Take Five with Katie Iacovou

Posted on 18 July, 2019 at 4:35

Katie Iacovou is a ceramicist who works with irregular forms which allow her a sense of freedom within the making process; finding beauty in the slightly wonky pieces. Hand building and coiling are used and there is a fluidity from the starting point to the finished piece.


Some of the textures and colours are influenced by the Cornish coastline and others by the rugged mountain tops you find in the Swiss Alps. These colours and textures are primarily shown in her organic bowl forms where the rims of the bowls are ripped and torn to achieve a rugged finish.


Katie completed a Studio Ceramics degree at Falmouth College of Arts, in Cornwall, then returned to London where she is originally from. Having had a long break from making due to work and family commitments she is now happily making again and working from her garden studio in London.

Katie's next exhibition is 'Land Over Sea' with my Take Five guest from last month, Laura Hepworth. It will run from 31 July-14 August at the Jeannie Avent Gallery in North Cross Road, East Dulwich, London. Laura and Katie will be taking influence from the natural beauty of the Cornish coast combining new canvases from Laura complimented by Katie's beautifully crafted ceramic bowls and sculptural pieces.

In your professional life, what is the single best thing about what you do?

I love the freedom it gives me. I am able to be creative in my own little space and that is a luxury. I don’t work in an office environment anymore so I don’t have anyone to answer to. I enjoy planning my own day and I set myself weekly tasks and if I don’t achieve them they get pushed onto the following week. Life is a juggle because I also have a family to look after but this is why working from home is the perfect solution for me. Also I get to touch clay everyday!

Do you have a creative hero / heroine and if so, why?

Oh yes, so many to list! I love painters, potters and sculptors from the past and present. One of my biggest influences, from a young age, is Barbara Hepworth. I love how Barbara’s sculptures play nicely with space and form, and I’m particularly interested in the negative space she creates within an art piece. I also love how she combines other materials into her work, such as wire. There's something mesmerising about how Hepworth connects her large beautifully sculpted organic forms with the wire. Combining these two materials creates a beautiful space within the piece and it's this contrast between the two materials that attracts me and inspires me.

I’ve always enjoyed combining other materials with clay, such as driftwood, wire and glass and this is a direct influence from Hepworth. For me part of the joy and challenge is assembling these different materials together and connecting them to create a new art piece. Adding a piece of driftwood or metal to my vessels can completely change the overall look and the aesthetic of a piece. Other artists that have influenced me around the same time are Henry Moore and Picasso.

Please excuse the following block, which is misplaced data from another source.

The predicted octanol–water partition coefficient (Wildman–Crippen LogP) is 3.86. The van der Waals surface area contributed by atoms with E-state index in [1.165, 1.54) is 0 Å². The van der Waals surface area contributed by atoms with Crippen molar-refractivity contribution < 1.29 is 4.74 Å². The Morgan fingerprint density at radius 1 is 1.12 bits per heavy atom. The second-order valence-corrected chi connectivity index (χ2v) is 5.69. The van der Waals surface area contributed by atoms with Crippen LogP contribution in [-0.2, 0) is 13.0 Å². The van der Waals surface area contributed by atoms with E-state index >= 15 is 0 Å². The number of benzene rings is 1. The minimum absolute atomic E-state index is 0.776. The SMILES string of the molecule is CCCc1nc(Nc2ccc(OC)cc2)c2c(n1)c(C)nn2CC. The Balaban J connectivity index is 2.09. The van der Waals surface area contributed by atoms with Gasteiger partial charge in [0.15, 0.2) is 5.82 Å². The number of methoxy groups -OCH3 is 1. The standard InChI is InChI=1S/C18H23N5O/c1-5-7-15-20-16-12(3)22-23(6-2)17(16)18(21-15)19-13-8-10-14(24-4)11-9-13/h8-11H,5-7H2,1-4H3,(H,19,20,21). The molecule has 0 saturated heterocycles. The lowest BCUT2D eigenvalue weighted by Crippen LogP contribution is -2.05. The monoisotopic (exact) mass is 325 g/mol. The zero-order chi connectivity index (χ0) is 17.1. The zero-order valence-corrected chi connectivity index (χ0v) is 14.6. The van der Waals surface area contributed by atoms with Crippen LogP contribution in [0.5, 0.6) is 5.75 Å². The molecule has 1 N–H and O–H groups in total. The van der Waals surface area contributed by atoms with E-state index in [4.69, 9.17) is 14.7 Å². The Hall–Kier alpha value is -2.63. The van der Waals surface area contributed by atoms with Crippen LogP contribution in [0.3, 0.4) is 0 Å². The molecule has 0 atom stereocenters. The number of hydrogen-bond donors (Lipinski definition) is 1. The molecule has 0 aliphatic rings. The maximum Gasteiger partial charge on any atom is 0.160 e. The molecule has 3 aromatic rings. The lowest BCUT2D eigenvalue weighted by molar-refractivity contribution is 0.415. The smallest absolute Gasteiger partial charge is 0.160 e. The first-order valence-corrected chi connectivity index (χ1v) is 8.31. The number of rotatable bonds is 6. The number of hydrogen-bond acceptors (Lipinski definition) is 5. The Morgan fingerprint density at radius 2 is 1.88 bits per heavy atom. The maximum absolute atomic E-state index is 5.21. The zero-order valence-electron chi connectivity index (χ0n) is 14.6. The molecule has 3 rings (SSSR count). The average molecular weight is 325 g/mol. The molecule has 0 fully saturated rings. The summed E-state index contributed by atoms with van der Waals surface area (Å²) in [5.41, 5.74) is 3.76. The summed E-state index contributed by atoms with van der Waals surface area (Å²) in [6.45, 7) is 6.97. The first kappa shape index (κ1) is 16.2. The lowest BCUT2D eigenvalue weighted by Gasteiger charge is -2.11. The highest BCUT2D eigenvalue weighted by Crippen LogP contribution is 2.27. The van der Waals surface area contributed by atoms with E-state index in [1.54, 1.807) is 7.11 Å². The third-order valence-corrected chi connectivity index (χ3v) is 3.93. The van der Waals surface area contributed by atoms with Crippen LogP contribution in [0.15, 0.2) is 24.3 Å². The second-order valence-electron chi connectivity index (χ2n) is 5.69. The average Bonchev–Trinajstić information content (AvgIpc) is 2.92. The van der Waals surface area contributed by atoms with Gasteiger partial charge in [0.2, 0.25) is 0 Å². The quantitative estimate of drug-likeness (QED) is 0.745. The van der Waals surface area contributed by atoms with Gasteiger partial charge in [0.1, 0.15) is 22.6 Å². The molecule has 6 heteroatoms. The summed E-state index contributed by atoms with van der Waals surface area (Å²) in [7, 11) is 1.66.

We also have so many amazing ceramicists but my top two are Lucie Rie and Kyra Cane.


What piece of advice do you wish you had been given at the beginning of your career?

Do what you love, if you are passionate about something then follow your heart.

Being creative makes my soul happy and I have such a deep passion for ceramics that it will always be a part of my life. Running a small business or being an artist is hard and I wish colleges and universities prepared students better for this part of running a business and not just the creative bit - although the creative bit is the bit we love doing!

I’d also say listen to your intuition and work hard towards your goals. If you are passionate about what you do then persevere and keep going no matter what ups and downs you come across. The ups and downs are part of the journey and we are always learning.

Challenges and obstacles will be put in front of you but if you truly believe in what you do then I believe you can succeed, having said that you need to put the work in. The universe won’t hand it to you!

If you hit a creative block what is your top tip for getting through it?

When this happens it’s time to walk away from you work. That’s when you need to go and do something else. It could be something mundane such as doing the chores or maybe going out for a walk around the park and being in nature. I work from home so I need to get out of the house occasionally. I’ll either go to the park or pop to the local coffee shop, and I usually bump into someone I know and stop for a quick chat. Whatever I do, I just need to forget about the creative problem, which I know can be hard. I feel that the creative side of your brain needs to be switched off by changing its focus for a while and then when your mind is relaxed, ideas eventually come to you. So, walk away is my advice.

Also when the idea does come write it down and if you don’t have a pen and paper to hand then I type it in my phone, using my ‘Notes’. I use my Notes a lot!

If you were a shoe, what type of shoe would you be and why?

Mmm well ideally I’d like to walk around with bare feet at home but if I have to choose a shoe I would say trainers. Comfy and ready to sprint into action if necessary!


Categories: Take Five